Most theological schools have boards that make the big decisions: to close, merge, or reorganize; to hire or fire a president; to make major financial or curricular changes. But in some seminaries and theological schools, the board is subject to another authority, such as a bishop or council of church leaders. How can boards that do not have the final word on some very important matters operate effectively?
Higher education in North America – all higher education, not only theological education – is in trouble. How can your board be prepared?
In 2014, Karen Stiller asked Elizabeth L. Visconage and Joseph Molyneaux to share their thoughts about a resource from the Association of Fundraising Professionals, A Fundraising Guide for Nonprofit Board Members by Julia I. Walker. Their years of experience with boards and fundraising are readily apparent as Visconage and Molyneaux comment on some of the major points in Walker’s book. A key question that guided the conversation: Is it realistic to expect all board members to be active fundraisers?
Robert S. Landrebe, who has just retired as senior vice president at Asbury Theological Seminary, offered advice for finding clarity in your school’s future in the Spring 2014 issue of In Trust. In his article titled “To create the future, selectively abandon the past,” Landrebe offers blunt but empathic advice to schools facing shrinking enrollment (in other words, most schools): “Let me describe theological education as an ‘industry.’ We are part of an industry that has a vital mission that serves the church. But, over the last decade, our student market has been in decline. During this decade we haven’t adjusted our expenses in response to a shrinking market. Rather, expenses have risen even faster than the consumer price index."
Increasing numbers of churches are turning to part-time, low-paid, or unpaid ministers. What does this mean for seminaries?
Enrollment is critical. You might have a wonderful vision, an outstanding strategic plan, and top-notch personnel in all the key spots – but without enough students, your school will struggle.
Schools are constantly trying to peer into the future, plan for change, and stay one step ahead of (or at least not too far behind) the next big thing – whatever that may be. Wise leaders know that schools, programs, and plans need to be re-invented every so often.
At some point every board member will hear arguments for and against tenure, the policy that has been called “the most sacred cow munching on the ivy that covers the towers of academia.”
How does a school find the chief financial officer (CFO) it needs?
“The board has to insist on financial sustainability.” Lee Merritt, retired vice president for finance at Fuller Theological Seminary, sees this obligation as one of the most essential responsibilities of any school’s governing board.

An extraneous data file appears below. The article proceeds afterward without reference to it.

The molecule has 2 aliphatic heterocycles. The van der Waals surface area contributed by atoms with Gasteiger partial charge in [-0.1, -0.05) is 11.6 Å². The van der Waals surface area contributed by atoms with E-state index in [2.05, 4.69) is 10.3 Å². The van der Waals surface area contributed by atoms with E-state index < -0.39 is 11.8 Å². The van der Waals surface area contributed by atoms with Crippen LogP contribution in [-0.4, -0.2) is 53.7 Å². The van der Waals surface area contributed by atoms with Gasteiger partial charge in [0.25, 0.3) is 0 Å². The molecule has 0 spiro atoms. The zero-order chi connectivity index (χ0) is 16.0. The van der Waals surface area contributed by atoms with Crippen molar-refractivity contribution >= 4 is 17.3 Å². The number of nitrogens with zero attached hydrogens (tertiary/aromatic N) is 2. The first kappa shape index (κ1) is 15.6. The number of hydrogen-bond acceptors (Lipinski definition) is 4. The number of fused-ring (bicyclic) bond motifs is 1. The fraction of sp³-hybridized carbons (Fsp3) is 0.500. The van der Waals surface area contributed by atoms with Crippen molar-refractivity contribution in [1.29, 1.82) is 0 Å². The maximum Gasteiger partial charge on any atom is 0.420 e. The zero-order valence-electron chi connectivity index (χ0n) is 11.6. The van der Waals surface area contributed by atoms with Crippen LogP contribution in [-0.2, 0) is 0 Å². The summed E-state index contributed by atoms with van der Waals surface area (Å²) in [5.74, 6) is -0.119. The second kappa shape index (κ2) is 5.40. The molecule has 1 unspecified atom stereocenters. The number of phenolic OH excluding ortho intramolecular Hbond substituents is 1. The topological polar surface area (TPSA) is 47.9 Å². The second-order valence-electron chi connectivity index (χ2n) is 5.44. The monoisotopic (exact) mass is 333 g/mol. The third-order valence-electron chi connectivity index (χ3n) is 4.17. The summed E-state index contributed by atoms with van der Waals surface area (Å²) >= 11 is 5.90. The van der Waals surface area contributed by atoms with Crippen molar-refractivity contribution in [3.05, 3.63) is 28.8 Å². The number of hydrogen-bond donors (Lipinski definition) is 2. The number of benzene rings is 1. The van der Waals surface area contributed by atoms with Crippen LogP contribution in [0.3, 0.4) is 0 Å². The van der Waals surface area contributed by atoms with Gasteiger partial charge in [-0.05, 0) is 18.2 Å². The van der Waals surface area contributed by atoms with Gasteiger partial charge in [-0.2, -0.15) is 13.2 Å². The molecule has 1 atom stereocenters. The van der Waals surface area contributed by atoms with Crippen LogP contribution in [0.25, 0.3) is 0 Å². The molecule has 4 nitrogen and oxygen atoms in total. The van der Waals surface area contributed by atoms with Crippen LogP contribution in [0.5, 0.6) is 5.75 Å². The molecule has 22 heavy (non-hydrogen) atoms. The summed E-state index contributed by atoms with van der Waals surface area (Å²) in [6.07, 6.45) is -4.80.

In the New Year 2014 issue of In Trust, Greg Henson and Gary Hoag provided data on charitable giving. Their conclusions, and their advice to schools, are still timely.
“Most ministers who want to engage the working world will find that their theological school left them unprepared,” argues Chris Armstrong in “The other 100,000 hours,” an article in the New Year 2013 issue of In Trust.
The Association of Theological Schools (ATS) is in the midst of an ambitious project – the first redevelopment of its accrediting standards in nearly a quarter-century. The work will eventually affect every theological school -- perhaps as soon as 2022, when the new standards may go into effect.
In 2014, the Auburn Center for the Study of Theological Education published Through Toil and Tribulation: Financing Theological Education 2001-2011, an analysis by Anthony T. Ruger and Chris A. Meinzer of revenue and spending of theological schools during a period that encompassed the Great Recession as well as declining levels of formal religious affiliation. The fifth in a series of studies of revenue in theological education, this report told a tale of hard times and the ways in which some schools were able to strengthen their financial position in spite of a poor economy and changing religious environment, and it outlined best practices in the institutions and leaders who saw improvements during these years.
An "embedded" theological school is a seminary or divinity school that is part of a college or university, as contrasted with a "freestanding" seminary, which is an independent graduate-level institution. Embedded schools face unique challenges, according to Mark Markuly, dean of the School of Theology and Ministry at Seattle University. One of these is that “you’re kind of off the grid in the ways people traditionally look at governance boards."